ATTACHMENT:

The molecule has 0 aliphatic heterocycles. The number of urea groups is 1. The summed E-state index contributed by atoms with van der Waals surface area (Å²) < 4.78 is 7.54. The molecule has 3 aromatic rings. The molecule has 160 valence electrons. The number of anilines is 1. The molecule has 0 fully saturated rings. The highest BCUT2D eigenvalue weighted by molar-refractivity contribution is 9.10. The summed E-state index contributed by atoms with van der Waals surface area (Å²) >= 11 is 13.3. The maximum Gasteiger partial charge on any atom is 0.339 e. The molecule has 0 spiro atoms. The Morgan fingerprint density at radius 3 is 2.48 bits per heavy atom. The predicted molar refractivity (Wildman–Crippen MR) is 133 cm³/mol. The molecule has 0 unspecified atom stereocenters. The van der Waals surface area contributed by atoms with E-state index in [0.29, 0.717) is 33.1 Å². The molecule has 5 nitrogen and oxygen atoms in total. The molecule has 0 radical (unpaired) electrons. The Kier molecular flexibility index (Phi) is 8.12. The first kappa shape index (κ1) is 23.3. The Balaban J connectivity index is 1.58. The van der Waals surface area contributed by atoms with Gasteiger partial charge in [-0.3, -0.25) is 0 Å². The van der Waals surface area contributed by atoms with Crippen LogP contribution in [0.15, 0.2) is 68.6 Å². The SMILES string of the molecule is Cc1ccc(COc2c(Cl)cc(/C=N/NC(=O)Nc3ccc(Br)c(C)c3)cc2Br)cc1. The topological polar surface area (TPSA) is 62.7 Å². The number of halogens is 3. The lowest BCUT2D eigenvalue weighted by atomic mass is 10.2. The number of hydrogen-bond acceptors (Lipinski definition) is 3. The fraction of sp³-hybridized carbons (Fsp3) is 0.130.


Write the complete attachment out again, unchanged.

The molecule has 0 aliphatic heterocycles. The number of urea groups is 1. The summed E-state index contributed by atoms with van der Waals surface area (Å²) < 4.78 is 7.54. The molecule has 3 aromatic rings. The molecule has 160 valence electrons. The number of anilines is 1. The molecule has 0 fully saturated rings. The highest BCUT2D eigenvalue weighted by molar-refractivity contribution is 9.10. The summed E-state index contributed by atoms with van der Waals surface area (Å²) >= 11 is 13.3. The maximum Gasteiger partial charge on any atom is 0.339 e. The molecule has 0 spiro atoms. The Morgan fingerprint density at radius 3 is 2.48 bits per heavy atom. The predicted molar refractivity (Wildman–Crippen MR) is 133 cm³/mol. The molecule has 0 unspecified atom stereocenters. The van der Waals surface area contributed by atoms with E-state index in [0.29, 0.717) is 33.1 Å². The molecule has 5 nitrogen and oxygen atoms in total. The molecule has 0 radical (unpaired) electrons. The Kier molecular flexibility index (Phi) is 8.12. The first kappa shape index (κ1) is 23.3. The Balaban J connectivity index is 1.58. The van der Waals surface area contributed by atoms with Gasteiger partial charge in [-0.3, -0.25) is 0 Å². The van der Waals surface area contributed by atoms with Crippen LogP contribution in [0.15, 0.2) is 68.6 Å². The SMILES string of the molecule is Cc1ccc(COc2c(Cl)cc(/C=N/NC(=O)Nc3ccc(Br)c(C)c3)cc2Br)cc1. The topological polar surface area (TPSA) is 62.7 Å². The number of halogens is 3. The lowest BCUT2D eigenvalue weighted by atomic mass is 10.2. The number of hydrogen-bond acceptors (Lipinski definition) is 3. The fraction of sp³-hybridized carbons (Fsp3) is 0.130.